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Successful Launch fails to Lift Box Office

March 13th, 2006

This week the weekend wrap-up has a slightly different format. At the end of the report, I will be taking a look at last weekend's new releases and how they held up during their second weekend in release.

Only one of the four new films beat expectations over the weekend, and that left the box office hurting. Overall, the total for the weekend was $110 million, which was 6.8% higher than last weekend, but since last weekend was Oscar weekend, this is hardly an impressive result. More importantly, it was 4.7% lower than the same weekend last year.

The box office has struggled so far this year and a lot of analysts have pointed to all of the bad movies as a reason for that. However, I don't think you can blame the studios for this. Of the three films that truly opened wide this weekend, the one with the worst reviews earned the most money. Conversely, the film with the best reviews earned the least.

The reason Hollywood keeps making bad movies, is that we keep watching them.

Over the weekend Failure to Launch pulled in a surprising $24.4 million, which was well above expectations. Awful reviews will likely hurt the film's legs, while Romantic Comedies generally don't resonate with international audiences. This means the film will have to wait until the home market before it sees a profit, but it is very likely to do just that.

Even more surprisingly, Disney's marketing department wasn't able to sell The Shaggy Dog to moviegoers, and it had to settle for second place with just $16.3 million. Granted, with terrible reviews it wasn't going to be an easy task, but they've been able to do it in the past. This is another film that will hvae weak legs domestically and limited appeal internationally. But with a much younger target audience, it should sell a lot of DVDs in three to four months time.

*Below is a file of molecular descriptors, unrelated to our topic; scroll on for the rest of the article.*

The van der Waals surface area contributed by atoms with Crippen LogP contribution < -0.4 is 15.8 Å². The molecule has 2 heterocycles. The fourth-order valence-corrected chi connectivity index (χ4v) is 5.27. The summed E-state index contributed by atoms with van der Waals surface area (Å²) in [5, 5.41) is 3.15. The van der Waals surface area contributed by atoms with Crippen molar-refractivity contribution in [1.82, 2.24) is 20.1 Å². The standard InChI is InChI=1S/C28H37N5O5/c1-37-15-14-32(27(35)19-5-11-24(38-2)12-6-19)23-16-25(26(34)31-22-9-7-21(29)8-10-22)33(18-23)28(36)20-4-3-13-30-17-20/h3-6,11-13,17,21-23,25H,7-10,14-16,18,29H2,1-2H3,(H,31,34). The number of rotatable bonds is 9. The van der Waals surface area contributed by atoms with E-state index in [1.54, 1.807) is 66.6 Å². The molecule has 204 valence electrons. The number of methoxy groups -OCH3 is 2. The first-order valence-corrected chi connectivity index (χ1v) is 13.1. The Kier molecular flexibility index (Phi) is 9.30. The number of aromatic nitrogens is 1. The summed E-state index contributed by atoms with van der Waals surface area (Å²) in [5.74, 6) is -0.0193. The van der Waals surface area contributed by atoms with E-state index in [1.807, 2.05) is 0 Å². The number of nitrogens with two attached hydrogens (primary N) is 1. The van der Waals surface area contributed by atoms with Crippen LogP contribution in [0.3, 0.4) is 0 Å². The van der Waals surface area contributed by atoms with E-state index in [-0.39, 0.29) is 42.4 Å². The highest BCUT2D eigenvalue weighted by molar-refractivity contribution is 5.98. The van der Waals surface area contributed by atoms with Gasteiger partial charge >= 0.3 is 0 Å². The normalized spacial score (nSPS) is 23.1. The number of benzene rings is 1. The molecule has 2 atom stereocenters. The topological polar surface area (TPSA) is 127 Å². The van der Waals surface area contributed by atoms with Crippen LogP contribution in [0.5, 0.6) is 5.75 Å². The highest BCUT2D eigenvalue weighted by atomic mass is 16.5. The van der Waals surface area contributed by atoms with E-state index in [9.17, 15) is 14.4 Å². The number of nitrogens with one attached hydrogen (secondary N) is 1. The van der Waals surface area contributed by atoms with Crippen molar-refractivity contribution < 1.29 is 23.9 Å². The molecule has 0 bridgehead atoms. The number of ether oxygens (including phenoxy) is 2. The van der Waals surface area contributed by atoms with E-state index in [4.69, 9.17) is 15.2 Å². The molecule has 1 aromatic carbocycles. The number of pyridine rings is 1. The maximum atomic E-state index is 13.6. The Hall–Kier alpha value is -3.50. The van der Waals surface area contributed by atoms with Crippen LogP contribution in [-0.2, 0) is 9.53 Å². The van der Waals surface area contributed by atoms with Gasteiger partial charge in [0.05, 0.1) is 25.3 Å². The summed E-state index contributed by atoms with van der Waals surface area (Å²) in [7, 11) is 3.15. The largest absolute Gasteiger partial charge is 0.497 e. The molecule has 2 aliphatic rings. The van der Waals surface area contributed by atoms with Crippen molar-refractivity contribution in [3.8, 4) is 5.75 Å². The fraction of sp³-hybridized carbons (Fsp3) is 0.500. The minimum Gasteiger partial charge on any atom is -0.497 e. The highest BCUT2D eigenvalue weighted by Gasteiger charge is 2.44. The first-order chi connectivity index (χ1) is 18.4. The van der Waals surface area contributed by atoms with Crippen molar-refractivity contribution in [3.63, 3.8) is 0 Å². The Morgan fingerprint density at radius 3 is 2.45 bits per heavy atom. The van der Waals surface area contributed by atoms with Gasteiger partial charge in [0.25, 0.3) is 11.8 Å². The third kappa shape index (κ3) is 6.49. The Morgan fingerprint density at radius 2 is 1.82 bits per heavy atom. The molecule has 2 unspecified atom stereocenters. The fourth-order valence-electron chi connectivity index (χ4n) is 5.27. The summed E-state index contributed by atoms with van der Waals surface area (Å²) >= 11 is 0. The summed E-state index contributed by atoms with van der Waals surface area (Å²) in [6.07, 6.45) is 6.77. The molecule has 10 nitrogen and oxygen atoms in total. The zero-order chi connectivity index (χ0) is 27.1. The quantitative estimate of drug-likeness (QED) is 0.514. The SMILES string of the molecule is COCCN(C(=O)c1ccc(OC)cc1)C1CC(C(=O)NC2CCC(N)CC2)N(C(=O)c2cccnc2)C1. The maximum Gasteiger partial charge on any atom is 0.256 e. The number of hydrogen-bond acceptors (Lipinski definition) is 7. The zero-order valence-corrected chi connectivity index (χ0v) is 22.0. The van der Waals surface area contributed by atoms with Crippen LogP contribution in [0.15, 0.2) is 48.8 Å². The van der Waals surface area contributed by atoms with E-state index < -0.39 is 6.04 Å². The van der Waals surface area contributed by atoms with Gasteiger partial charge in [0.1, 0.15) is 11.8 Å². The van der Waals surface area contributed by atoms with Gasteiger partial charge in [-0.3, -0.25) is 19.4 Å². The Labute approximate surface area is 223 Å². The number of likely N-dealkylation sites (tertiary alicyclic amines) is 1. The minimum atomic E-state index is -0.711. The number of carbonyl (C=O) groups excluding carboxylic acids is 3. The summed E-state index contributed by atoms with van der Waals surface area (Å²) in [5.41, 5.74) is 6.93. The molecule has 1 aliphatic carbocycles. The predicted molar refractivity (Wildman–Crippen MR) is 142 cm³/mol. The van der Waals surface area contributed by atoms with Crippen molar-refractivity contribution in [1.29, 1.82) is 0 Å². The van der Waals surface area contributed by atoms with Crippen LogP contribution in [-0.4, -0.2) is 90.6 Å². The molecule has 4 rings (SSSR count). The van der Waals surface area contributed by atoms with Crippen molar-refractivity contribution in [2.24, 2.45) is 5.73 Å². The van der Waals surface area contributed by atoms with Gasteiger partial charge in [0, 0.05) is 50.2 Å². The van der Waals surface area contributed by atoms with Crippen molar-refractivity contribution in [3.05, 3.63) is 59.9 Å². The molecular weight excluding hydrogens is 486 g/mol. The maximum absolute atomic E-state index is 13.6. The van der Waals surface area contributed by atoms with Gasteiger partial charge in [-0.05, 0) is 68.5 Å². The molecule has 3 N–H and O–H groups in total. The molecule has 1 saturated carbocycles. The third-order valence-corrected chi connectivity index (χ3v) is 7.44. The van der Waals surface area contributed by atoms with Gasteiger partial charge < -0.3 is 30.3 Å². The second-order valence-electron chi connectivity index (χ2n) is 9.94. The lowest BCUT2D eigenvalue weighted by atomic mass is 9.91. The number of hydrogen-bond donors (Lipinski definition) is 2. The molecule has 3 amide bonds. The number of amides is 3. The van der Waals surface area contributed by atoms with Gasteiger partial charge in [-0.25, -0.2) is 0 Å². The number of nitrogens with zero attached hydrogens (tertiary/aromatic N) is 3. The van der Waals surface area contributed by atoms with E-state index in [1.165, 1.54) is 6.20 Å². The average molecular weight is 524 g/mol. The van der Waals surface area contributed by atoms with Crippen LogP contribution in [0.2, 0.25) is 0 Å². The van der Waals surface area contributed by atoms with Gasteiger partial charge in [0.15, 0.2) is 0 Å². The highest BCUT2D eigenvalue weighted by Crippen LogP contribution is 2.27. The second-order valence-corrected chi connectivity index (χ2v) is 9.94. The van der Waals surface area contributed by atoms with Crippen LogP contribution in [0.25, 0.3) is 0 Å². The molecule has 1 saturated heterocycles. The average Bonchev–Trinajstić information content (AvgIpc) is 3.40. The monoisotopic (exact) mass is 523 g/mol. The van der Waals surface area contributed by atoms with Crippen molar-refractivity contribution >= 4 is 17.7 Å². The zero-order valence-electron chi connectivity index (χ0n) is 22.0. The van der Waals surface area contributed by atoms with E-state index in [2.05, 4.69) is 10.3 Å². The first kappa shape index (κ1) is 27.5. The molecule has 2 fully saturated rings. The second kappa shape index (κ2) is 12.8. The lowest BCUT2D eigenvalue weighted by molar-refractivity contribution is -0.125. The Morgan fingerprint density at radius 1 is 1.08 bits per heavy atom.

The final wide release of the week was The Hills Have Eyes, which was the best reviewed wide release, scoring a Tomatometer Rating of 51% positive. The film did miss box office expectations with $15.7 million, but that was more than it cost to make. This means two things: a. this film will surely make a profit and b. more low-budget horror remakes will be getting the greenlight shortly.

In a piece of good news, 16 Blocks held on better than expected, dropping less than 38% to $7.4 million. After ten days the film has made $22.8 million, which is below expectations and well below the level needed to show a profit in the near future.

Madea's Family Reunion fell from first to fifth with $5.7 million, but that was still better than most expected. With a running tally of $55.7 million, the film has easily covered its production and P&A budgets, meaning it's all profit from now on.

The Libertine release was less than a resounding success as it missed the top ten with just $2.2 million in 815 theatres. Its per theatre average was lower than any film in the top five, including both of the holdovers.

Lastly, let's take a look at the sophomore class. As I already mentioned, 16 Blocks held on very well, down just 37.5% to $7.4 million, which was easily the best of the group. Aquamarine fell 48.4% to $3.9 million, which is better than most films with its target audience manage. The same can't be said for Ultraviolet down 59.4% to $3.7 million and Dave Chappelle's Block Party, which was down a stunning 67.6% to just $2.0 million.


Filed under: Failure to Launch, Madea's Family Reunion, The Shaggy Dog, The Hills Have Eyes, Ultraviolet, Dave Chappelle's Block Party, The Libertine, 16 Blocks, Aquamarine